• We lose touch with our inner self. It becomes more difficult to be connected with what we really think and what’s really important to us.

One of my clients described it this way: “My knowing of myself sank lower and lower in me until I couldn’t retrieve it.” The man I spoke of earlier said that his Chameleon behaviour had gradually hijacked his sense of himself.

What words would you use?

Unable to access your truth.


Having lost or forgotten the most precious thing.

  • In our striving to be something different, we fail to love what we are. We berate ourselves for not being able to do what seems so basic to the human journey - expressing our unique selves. We doubt ourselves and our right to be here. We criticize, dislike, disapprove and reject. And we are blind to our beauty and super-powers.

On good days, hopefully, we remember that we are beings of light and love. We know that we are divine and perfect. We are wise and grounded, led by spirit.

But still, we want more depth, more truth and more connection. And such is this dissatisfaction that we fall again into disliking ourselves and grasping for what we’re seemingly missing.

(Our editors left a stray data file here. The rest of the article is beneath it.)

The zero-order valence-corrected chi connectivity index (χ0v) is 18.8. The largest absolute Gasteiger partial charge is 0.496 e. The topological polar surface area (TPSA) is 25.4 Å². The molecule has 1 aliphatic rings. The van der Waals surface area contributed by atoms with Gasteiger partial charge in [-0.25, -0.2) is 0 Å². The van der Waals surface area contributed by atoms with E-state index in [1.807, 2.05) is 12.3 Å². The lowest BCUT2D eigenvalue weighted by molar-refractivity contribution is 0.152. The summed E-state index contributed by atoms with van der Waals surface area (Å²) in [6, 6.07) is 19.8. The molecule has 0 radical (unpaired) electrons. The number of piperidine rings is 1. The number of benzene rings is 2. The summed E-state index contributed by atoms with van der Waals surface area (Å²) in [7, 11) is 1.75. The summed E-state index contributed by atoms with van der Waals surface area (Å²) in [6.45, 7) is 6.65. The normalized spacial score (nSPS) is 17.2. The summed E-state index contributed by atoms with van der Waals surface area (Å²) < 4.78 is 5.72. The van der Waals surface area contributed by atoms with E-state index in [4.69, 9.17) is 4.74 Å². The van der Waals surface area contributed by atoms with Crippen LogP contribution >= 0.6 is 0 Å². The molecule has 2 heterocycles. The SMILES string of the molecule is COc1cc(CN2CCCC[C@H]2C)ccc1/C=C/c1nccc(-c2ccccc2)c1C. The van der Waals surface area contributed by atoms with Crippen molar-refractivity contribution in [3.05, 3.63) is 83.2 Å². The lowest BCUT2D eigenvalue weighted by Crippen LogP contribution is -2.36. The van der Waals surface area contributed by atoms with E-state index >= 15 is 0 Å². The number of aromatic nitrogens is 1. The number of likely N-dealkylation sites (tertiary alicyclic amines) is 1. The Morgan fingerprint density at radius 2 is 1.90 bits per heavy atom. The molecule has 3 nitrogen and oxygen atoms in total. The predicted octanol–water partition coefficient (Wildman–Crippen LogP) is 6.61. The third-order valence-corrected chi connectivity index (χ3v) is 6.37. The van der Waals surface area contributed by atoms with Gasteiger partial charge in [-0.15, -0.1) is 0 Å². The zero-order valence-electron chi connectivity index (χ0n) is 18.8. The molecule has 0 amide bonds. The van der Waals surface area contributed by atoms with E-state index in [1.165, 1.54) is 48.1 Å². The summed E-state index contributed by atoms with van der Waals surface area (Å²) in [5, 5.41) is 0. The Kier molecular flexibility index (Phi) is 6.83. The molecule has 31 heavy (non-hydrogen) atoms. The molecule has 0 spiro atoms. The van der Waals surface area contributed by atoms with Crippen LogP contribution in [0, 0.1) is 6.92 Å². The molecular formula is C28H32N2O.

• We do not bring our gifts fully into the light. What does this statement evoke in you? Frustration? Grief? Panic? Anger?

We are unique combinations of magic and stardust. We are each meant to fill a unique space in this world, here and now. We each have a special kind of light that is needed in this tapestry we are weaving together. What does it mean in the bigger picture when we blend in, dial it down and withhold?

In this chapter of my life, I am acutely aware that it’s time to be of service, deep service, to the positive development of life on earth. I believe in peace. I can see a beautiful future for our great grandchildren. When I dim my light and keep my truth tucked away, I rob the future of my wisdom, my perspective and the gifts I have to share with them. I can feel such an ache in my heart as I write it. I know in every fibre of my being that the real “me” is what’s wanted.

Yes, the Chameleon is a tricky aspect that many of us carry. My invitation to you is to explore this way of being – gently and compassionately, please – and see what beliefs and behaviors are ready to be shaken free at this time.

What would that open up for you?

Please reach out to me if you’re stuck in a certain spot, need ideas for how to release these old habits or want a practice to build your capacity to be with others, not blending in but standing in your space in your own unique way, being fully you.

With you on the journey,